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An Interview with Tsitsi Dangarembga

From Brick 91

Brick 91

*Note: In this 2013 interview, Tsitsi Dangarembga discusses a book called Chronicle of an Indomitable Daughter which was later published as This Mournable Body, shortlisted for the 2020 Booker Prize.

In 1988, at the age of twenty-eight, Tsitsi Dangarembga published her first novel, Nervous Conditions. Immediately acclaimed by Alice Walker and Doris Lessing, the book has come to be considered one of Africa’s most important novels of the twentieth century. Lessing wrote: “This is the novel we have all been waiting for . . . it will become a classic.” Set in Rhodesia in the 1960s, almost twenty years before Zimbabwe won independence and ended white minority rule, the novel’s heroine, Tambudzai Sigauke, embarks on her education. On her shoulders rest the economic hopes of her parents, siblings, and extended family, and within her burns the desire for “personhood,” to no longer be part of such an “undistinguished humanity.” Nervous Conditions borrows its title from Jean-Paul Sartre’s introduction to Frantz Fanon’s The Wretched of the Earth, in which Sartre evokes the “disassociated self” created by colonialism: “Our enemy betrays his brothers and becomes our accomplice; his brothers do the same thing. The status of ‘native’ is a nervous condition introduced and maintained by the settler among colonized people with their consent.”

Nervous Conditions was the first book in what would become a trilogy. However, eighteen years would pass before Dangarembga published her second novel, The Book of Not. With its searing observations, devastating exploration of the state of “not being,” wicked humour, and astonishing immersion into the mind of a young woman growing up and growing old before her time, the novel is a masterpiece. Dangarembga is almost alone in mining the psychological “nervous condition” in African women and the relationship between this troubled inner landscape and the current crisis in contemporary Zimbabwe. In the last decades, she has chosen film as her medium and founded the International Images Film Festival for Women in Zimbabwe, which is now in its twelfth year. In 2006, the Independent named Dangarembga one of the fifty greatest artists shaping the African continent. Last year, she completed the final book, Chronicle of an Indomitable Daughter, which will be published in Zimbabwe in 2013.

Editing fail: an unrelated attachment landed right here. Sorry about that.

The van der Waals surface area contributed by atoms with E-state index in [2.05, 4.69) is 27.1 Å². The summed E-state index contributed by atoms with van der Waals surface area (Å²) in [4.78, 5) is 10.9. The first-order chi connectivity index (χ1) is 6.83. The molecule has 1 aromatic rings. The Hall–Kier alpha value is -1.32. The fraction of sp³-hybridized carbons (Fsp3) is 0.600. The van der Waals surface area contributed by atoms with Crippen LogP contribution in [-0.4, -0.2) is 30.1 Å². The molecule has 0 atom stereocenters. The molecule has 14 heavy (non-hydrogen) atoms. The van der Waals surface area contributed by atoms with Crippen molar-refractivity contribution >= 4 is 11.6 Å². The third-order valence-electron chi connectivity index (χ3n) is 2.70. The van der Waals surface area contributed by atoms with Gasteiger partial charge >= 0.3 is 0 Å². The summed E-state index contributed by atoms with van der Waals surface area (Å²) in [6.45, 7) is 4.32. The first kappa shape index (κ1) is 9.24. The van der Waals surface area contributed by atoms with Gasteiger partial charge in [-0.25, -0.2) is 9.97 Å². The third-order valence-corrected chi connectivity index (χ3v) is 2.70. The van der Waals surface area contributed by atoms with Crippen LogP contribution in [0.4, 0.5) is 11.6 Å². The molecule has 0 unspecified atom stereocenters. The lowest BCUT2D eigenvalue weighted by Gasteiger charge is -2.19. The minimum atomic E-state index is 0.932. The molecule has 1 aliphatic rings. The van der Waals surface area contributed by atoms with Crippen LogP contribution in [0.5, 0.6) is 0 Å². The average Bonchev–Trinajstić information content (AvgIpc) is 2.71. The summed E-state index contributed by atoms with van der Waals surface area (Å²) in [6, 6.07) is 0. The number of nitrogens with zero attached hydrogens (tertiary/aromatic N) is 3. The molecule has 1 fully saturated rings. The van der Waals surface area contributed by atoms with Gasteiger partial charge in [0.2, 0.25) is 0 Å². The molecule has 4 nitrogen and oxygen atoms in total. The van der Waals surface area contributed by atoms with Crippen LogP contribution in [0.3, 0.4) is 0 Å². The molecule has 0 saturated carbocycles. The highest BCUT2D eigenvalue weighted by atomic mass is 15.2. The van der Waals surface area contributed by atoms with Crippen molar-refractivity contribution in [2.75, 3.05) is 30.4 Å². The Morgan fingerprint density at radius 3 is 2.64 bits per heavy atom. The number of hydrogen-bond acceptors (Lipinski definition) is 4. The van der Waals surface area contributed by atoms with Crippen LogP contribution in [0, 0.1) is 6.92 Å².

I first met Tsitsi Dangarembga in Nigeria in 2010, where we taught a workshop organized by Helon Habila. Habila had never met Dangarembga before, but he told me that his experience of reading Nervous Conditions decades ago had marked and changed him. When I met Tsitsi, Zimbabwe was moving forward from a disastrous 2008 election that saw the opposition Movement for Democratic Change pull out of the second round of the presidential vote in the wake of widespread and horrific violence. At the same time, the economy had collapsed: between 2007 and 2008, the rate of inflation was seven sextillion percent. As much of the world knows, a power-sharing agreement was reached between Robert Mugabe and Morgan Tsvangirai in 2008, and Zimbabwe retreated from the news headlines. In the fall of 2012, Tsitsi invited me to come and teach in Harare. She envisioned a workshop called Breaking the Silence, which would gather testimonies from across Zimbabwe on political and domestic violence. These testimonies, which could be submitted anonymously, would form the basis of our reading material. Any Zimbabwean interested in writing could come into the workshop, read the collected testimonies, and, informed by these stories (more than one hundred were collected), write fiction. Tsitsi asked these writers to think not only about the victims but also about the lives and histories of the perpetrators. She also asked each of us to consider our own acts of violence or aggression, including instances when we used our authority or status for purposes of intimidation or personal gain. She wanted writers to claim these stories, wrestle with and interrogate them, and, finally, bring them back to the communities from which they came. As someone from outside, I did not know if what Tsitsi imagined was possible; I must admit, I was stunned and moved to find that it was.